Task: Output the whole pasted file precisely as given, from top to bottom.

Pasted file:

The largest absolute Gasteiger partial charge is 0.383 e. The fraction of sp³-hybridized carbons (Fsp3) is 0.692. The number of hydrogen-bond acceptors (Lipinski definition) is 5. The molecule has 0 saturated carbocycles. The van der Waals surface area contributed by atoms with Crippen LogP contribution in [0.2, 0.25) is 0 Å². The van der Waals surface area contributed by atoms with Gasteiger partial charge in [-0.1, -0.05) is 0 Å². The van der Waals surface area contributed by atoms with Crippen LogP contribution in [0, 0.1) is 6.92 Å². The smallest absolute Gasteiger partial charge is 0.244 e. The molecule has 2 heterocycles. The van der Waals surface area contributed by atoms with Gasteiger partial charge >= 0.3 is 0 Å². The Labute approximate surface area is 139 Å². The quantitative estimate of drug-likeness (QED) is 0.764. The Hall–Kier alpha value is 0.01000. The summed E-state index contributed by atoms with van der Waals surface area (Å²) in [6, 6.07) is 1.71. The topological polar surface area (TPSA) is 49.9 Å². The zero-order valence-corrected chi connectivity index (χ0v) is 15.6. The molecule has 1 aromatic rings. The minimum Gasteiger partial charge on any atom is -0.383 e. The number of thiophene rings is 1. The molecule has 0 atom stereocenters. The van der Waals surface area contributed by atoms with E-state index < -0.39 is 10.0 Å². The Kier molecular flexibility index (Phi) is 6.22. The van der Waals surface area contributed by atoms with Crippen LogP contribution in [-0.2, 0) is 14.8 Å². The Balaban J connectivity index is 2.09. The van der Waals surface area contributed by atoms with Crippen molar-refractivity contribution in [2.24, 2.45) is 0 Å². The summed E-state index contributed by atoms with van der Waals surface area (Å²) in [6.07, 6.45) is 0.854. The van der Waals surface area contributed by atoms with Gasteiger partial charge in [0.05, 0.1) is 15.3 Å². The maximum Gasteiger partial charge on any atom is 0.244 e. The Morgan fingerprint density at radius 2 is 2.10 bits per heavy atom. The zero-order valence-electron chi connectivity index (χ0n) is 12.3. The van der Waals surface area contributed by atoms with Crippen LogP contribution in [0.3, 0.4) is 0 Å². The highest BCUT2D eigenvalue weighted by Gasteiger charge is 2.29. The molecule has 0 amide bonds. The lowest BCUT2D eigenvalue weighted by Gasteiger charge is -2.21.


The largest absolute Gasteiger partial charge is 0.383 e. The fraction of sp³-hybridized carbons (Fsp3) is 0.692. The number of hydrogen-bond acceptors (Lipinski definition) is 5. The molecule has 0 saturated carbocycles. The van der Waals surface area contributed by atoms with Crippen LogP contribution in [0.2, 0.25) is 0 Å². The van der Waals surface area contributed by atoms with Gasteiger partial charge in [-0.1, -0.05) is 0 Å². The van der Waals surface area contributed by atoms with Crippen LogP contribution in [0, 0.1) is 6.92 Å². The smallest absolute Gasteiger partial charge is 0.244 e. The molecule has 2 heterocycles. The van der Waals surface area contributed by atoms with Gasteiger partial charge >= 0.3 is 0 Å². The Labute approximate surface area is 139 Å². The quantitative estimate of drug-likeness (QED) is 0.764. The Hall–Kier alpha value is 0.01000. The summed E-state index contributed by atoms with van der Waals surface area (Å²) in [6, 6.07) is 1.71. The topological polar surface area (TPSA) is 49.9 Å². The zero-order valence-corrected chi connectivity index (χ0v) is 15.6. The molecule has 1 aromatic rings. The minimum Gasteiger partial charge on any atom is -0.383 e. The number of thiophene rings is 1. The molecule has 0 atom stereocenters. The van der Waals surface area contributed by atoms with E-state index < -0.39 is 10.0 Å². The Kier molecular flexibility index (Phi) is 6.22. The van der Waals surface area contributed by atoms with Crippen LogP contribution in [-0.2, 0) is 14.8 Å². The Balaban J connectivity index is 2.09. The van der Waals surface area contributed by atoms with Crippen molar-refractivity contribution in [2.24, 2.45) is 0 Å². The summed E-state index contributed by atoms with van der Waals surface area (Å²) in [6.07, 6.45) is 0.854. The van der Waals surface area contributed by atoms with Gasteiger partial charge in [0.05, 0.1) is 15.3 Å². The maximum Gasteiger partial charge on any atom is 0.244 e. The Morgan fingerprint density at radius 2 is 2.10 bits per heavy atom. The zero-order valence-electron chi connectivity index (χ0n) is 12.3. The van der Waals surface area contributed by atoms with Crippen LogP contribution in [0.3, 0.4) is 0 Å². The highest BCUT2D eigenvalue weighted by Gasteiger charge is 2.29. The molecule has 0 amide bonds. The lowest BCUT2D eigenvalue weighted by Gasteiger charge is -2.21.